Antidepressant medicaitons are effective_for their intended purpose.
Depression consists of two very different components:
a. The physical (neurovegetative symptoms) which include problems with sleeping, eating, irritability, concentration and decision making, etc.
b. The emotional aspects (from a recent journal article) which include _a return to normal functioning rather than solely a relief from symptoms_the three most frequently judged to be very important in determining remission included the presence of features of positive mental health such as optimism and self-confidence; a return to one’s usual, normal self; and a return to usual level of functioning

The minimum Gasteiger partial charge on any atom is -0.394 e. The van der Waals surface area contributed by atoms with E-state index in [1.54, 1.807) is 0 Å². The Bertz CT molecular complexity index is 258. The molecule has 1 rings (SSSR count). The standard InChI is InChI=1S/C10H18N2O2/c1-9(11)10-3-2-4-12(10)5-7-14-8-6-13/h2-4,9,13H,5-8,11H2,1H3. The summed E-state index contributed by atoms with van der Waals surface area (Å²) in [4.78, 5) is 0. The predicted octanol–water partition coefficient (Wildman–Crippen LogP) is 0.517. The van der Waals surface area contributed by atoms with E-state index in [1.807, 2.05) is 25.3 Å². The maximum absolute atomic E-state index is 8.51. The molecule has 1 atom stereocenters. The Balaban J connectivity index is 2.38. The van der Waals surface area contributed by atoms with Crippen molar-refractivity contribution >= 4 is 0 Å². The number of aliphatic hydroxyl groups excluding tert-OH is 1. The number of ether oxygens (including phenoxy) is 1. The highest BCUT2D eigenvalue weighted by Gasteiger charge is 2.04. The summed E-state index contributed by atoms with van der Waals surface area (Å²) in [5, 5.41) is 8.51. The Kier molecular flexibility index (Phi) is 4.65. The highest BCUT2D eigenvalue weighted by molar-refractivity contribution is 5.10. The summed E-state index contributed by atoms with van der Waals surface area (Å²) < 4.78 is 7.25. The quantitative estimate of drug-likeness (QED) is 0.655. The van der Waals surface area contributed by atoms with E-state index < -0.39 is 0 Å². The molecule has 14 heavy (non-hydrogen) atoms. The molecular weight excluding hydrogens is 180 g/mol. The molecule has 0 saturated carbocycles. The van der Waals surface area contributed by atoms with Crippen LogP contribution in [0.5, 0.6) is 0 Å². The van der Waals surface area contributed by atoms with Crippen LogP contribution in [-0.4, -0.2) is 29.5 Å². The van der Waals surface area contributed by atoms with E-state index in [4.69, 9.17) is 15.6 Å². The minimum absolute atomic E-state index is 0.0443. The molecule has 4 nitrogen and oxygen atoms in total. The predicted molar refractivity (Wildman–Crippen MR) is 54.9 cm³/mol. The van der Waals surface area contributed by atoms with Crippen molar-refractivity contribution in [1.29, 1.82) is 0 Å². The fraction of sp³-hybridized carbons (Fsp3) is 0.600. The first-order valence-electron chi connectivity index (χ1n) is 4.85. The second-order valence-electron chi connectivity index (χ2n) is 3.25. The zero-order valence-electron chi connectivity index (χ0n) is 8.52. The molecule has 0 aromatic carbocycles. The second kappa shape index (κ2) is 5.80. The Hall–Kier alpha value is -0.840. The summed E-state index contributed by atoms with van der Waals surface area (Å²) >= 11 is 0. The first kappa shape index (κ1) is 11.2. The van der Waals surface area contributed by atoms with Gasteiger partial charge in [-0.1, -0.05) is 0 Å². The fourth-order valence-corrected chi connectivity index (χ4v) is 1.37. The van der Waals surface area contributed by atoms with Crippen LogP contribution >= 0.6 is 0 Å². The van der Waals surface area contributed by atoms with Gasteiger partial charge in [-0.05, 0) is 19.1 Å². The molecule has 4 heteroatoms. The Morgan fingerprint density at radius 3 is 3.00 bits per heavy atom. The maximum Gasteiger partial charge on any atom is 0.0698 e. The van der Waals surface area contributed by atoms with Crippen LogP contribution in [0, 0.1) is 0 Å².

The latter (b) are most often not addressed. It is assumed that a patient in pain is depressed (or the patient complains of being depressed). He/she states that she is _down in the dumps_not sleeping very well_tired_grumpy_forgetful_eating habits have changed._
They are prescribed someone_s favorite antidepressant, and they may, indeed, sleep better, have a more normal eating pattern and be less irritable.
However, (as noted in this study) _patients indicated that the presence of positive features of mental health such as optimism, vigor, and self-confidence was a better indicator of remission than was the absence of the (physical) symptoms of depression.
Many patients will tell you that _oh, the medication helps somewhat, but it does not tell me how to solve all these problems._